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Village Meeting About Organic Farming

My good friend and fellow Rotarian, Carol Acosta, asked me to help with a meeting so that the people in a local Hmong village called Rak Phan Din could explore the possibilities of organic gardening.  Sure.  Why not?  We had no clear idea about their real agenda, but we sorted that out during the first meeting when 35 villagers showed up at their community center.

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Fortunately, we had Jeng with us.  Jeng is a third-year university student from Rak Phan Din (very rare for this village) and had previously lived with Carol for several years.  With her fine English skills she made for an excellent partner as we led this meeting the first evening and during the following day.

As we explored the question: “Why is Organic Farming Important?” several key themes came forward.  Chief among then were important health concerns.  These villagers are using a variety of pesticides, herbicides, and fertilizers to maintain the productivity of their land – and doing so with little, if any, protective gear.  No respirators.  Not even rubber gloves in many cases.  Later, when we asked the group how many of them (or their family members) were experiencing health problems, virtually all the hands went up.  These people are seriously damaging their health and longevity all for the purposes of making a meager living.  As one of them later said “We have no choice.  We must use chemicals”.  (This really puts a different face on “organic” where in the U. S. the main focus seems to be on the health and wellbeing of the consumer, not the grower.)

Other benefits were identified such as saving money on chemicals and possibly getting a higher price for their produce, but it was the health concerns for the growers and their families that took center stage. And, of course, some concerns were raised as well.  Those included getting the necessary education and training to do organic well, finding markets for their products, identifying which crops would be applicable, and other such issues.

The following morning we reassembled the group in the conference room at their local health care facility.  After reviewing the notes from the previous evening we moved ahead, working in small groups of five or six people, to delve more deeply into what would be required for the village to move ahead with a conversion to organic farming.  They identified several critically important areas:

  • Protecting and rebuilding their soil
  • Getting more education and training about organic growing
  • Learning more about what plants to grow
  • Finding markets for their organic products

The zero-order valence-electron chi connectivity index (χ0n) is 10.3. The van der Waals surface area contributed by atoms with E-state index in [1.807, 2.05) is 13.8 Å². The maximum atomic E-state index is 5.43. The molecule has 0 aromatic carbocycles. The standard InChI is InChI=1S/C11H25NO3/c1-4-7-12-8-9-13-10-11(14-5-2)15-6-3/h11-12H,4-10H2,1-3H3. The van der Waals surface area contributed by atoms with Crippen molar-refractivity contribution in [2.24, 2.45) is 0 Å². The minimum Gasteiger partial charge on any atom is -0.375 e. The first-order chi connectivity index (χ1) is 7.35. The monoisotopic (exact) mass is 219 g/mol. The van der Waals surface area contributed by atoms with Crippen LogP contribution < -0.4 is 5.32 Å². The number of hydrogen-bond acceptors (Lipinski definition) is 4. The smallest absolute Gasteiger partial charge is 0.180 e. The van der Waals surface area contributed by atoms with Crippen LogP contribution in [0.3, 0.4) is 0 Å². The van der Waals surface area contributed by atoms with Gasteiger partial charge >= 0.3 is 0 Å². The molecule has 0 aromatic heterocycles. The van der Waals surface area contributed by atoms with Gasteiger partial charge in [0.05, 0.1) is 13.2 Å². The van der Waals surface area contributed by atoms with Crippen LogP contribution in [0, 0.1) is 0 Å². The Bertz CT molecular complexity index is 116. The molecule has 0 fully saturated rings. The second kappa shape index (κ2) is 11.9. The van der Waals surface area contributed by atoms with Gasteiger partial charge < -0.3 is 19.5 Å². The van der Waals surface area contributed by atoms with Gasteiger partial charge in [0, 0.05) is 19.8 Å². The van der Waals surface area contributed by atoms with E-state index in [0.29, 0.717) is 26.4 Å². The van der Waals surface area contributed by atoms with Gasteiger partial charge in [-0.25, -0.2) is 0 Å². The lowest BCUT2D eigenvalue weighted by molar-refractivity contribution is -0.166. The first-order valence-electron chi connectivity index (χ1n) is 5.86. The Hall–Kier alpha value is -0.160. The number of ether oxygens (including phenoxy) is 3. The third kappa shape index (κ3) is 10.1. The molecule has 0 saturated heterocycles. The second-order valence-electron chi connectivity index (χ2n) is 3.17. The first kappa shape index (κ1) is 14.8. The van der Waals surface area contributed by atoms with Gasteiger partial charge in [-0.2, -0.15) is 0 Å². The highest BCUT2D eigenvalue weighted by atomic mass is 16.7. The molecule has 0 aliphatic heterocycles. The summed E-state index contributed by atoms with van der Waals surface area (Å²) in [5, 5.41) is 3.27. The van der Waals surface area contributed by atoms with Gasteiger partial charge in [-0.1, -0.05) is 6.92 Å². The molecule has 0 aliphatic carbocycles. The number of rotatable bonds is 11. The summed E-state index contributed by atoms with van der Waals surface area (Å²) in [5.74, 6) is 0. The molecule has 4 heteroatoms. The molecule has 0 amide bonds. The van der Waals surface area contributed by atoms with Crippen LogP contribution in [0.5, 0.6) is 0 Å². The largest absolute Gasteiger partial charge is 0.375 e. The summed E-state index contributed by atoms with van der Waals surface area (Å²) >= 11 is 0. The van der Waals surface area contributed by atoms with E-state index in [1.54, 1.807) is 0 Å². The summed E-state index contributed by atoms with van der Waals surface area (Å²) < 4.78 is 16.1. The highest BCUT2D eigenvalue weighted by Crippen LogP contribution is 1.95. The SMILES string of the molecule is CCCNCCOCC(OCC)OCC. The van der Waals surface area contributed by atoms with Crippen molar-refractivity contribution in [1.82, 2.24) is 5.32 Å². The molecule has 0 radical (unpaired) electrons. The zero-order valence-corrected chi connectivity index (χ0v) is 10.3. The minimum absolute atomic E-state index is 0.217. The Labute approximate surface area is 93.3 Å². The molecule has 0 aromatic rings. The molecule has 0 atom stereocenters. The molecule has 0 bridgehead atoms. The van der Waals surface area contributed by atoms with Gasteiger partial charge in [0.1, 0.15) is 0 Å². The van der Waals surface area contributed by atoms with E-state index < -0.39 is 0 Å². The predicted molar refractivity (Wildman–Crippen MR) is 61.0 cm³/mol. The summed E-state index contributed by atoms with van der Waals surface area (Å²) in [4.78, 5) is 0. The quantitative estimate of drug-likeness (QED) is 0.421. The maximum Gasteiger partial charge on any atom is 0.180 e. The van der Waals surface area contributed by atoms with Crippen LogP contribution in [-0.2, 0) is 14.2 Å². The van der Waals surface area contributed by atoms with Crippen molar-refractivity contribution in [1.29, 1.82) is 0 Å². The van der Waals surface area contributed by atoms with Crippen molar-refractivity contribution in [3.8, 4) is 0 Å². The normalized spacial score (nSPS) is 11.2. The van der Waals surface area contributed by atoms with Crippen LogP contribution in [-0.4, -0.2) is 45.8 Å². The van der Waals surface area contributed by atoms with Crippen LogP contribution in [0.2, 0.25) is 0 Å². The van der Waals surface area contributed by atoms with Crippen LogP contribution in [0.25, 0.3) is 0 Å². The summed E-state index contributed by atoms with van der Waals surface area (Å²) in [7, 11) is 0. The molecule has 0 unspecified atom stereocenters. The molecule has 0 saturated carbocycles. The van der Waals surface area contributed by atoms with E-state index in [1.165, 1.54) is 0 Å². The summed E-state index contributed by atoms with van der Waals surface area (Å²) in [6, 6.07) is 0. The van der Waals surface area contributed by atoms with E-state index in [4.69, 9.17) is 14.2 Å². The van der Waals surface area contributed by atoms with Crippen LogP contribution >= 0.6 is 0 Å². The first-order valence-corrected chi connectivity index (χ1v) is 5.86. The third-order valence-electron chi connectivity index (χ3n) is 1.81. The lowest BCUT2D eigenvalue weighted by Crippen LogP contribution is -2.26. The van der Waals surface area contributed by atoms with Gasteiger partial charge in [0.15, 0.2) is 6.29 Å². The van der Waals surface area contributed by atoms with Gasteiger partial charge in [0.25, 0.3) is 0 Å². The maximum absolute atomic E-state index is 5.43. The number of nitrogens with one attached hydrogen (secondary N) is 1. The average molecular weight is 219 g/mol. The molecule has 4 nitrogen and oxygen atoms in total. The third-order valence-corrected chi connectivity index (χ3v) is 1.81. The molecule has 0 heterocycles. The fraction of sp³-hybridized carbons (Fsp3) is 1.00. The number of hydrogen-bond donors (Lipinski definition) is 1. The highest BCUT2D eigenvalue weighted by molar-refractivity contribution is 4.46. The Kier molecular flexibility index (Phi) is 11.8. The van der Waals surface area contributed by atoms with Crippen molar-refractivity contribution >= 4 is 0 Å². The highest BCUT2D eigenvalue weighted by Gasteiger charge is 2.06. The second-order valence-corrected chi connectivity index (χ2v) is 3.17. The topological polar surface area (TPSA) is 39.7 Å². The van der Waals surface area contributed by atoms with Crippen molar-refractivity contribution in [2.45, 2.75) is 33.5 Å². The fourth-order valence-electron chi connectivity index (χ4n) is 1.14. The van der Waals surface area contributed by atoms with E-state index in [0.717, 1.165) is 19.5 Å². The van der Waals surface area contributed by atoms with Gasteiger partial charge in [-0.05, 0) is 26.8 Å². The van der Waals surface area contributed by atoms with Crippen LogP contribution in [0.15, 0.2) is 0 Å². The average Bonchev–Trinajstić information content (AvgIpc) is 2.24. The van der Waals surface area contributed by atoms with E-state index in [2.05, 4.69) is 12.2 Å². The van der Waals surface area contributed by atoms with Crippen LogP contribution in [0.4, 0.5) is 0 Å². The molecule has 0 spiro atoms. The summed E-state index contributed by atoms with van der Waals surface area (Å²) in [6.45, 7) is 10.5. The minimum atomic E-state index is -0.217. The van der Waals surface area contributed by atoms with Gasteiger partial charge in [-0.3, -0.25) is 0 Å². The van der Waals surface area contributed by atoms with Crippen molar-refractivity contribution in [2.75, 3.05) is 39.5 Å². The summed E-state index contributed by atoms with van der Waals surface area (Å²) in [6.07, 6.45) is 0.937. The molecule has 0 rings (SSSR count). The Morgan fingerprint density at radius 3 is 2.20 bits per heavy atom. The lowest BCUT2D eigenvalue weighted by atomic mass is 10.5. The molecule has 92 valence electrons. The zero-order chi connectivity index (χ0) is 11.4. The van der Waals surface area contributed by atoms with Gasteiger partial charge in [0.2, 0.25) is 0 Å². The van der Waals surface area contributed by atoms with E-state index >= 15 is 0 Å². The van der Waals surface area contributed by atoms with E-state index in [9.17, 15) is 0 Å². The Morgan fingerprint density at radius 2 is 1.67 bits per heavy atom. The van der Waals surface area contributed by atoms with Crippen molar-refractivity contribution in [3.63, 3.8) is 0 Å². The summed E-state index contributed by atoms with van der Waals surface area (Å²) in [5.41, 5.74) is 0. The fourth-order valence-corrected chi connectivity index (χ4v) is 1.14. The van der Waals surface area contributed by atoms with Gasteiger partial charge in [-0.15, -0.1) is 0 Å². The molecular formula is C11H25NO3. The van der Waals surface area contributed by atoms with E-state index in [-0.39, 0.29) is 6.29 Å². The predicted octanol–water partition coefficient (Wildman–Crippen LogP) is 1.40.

• Coping with their water shortages
  • Identifying and connecting with supportive groups

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Fortunately, the Village Leader knew of another village fairly close by (called Don Yang) where the villagers had worked together to go completely organic.  So, in preparation for our afternoon visit to that village, once again working in small groups of five or six people, we brainstormed to determine what we wanted to see and the questions we wanted to ask during the visit.  Our group of about 18 to 20 men and women was well prepared when we arrived at Don Yang village.

The leaders of this Thai village warmly welcomed us.  We were given an extensive tour of what looked to be the village organic education center, followed by a visit to six or eight local village homes.  What we saw was an amazingly impressive, comprehensive program – village wide – to grow organically, and to do so very successfully.

Following the tour we gathered in the Don Yang meeting center so that the Rak Phan Din villagers could ask their questions.  They asked good questions because they were well prepared.  They got an abundance of good information.  Lots of notes were taken.

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Following that session, we reassembled the village group for one final discussion before we adjourned for the day.  As we went around the circle so that everyone had the opportunity to speak – and be heard – they readily agreed that they wanted to pursue organic growing in their village.  As a first step they agreed that some families, on a purely voluntary basis, would begin converting their personal gardens to organic.

And, to keep the organic initiative alive and the villages informed and active, they decided to form a Village Organic Committee for that purpose.  We soon had a volunteer to head that committee along with a commitment from Jeng to be an important resource for the group.  The committee leader and Jeng will recruit other villagers to join the committee at an upcoming village meeting.  And, Carol, living reasonably close to the village will visit there from time to time and get the local Rotarians involved when the need for that support arises.

All in all this was a very productive day and a half spent with these hard working, committed people.  I fully expect to see meaningful progress towards organic growing during a future visit to their village.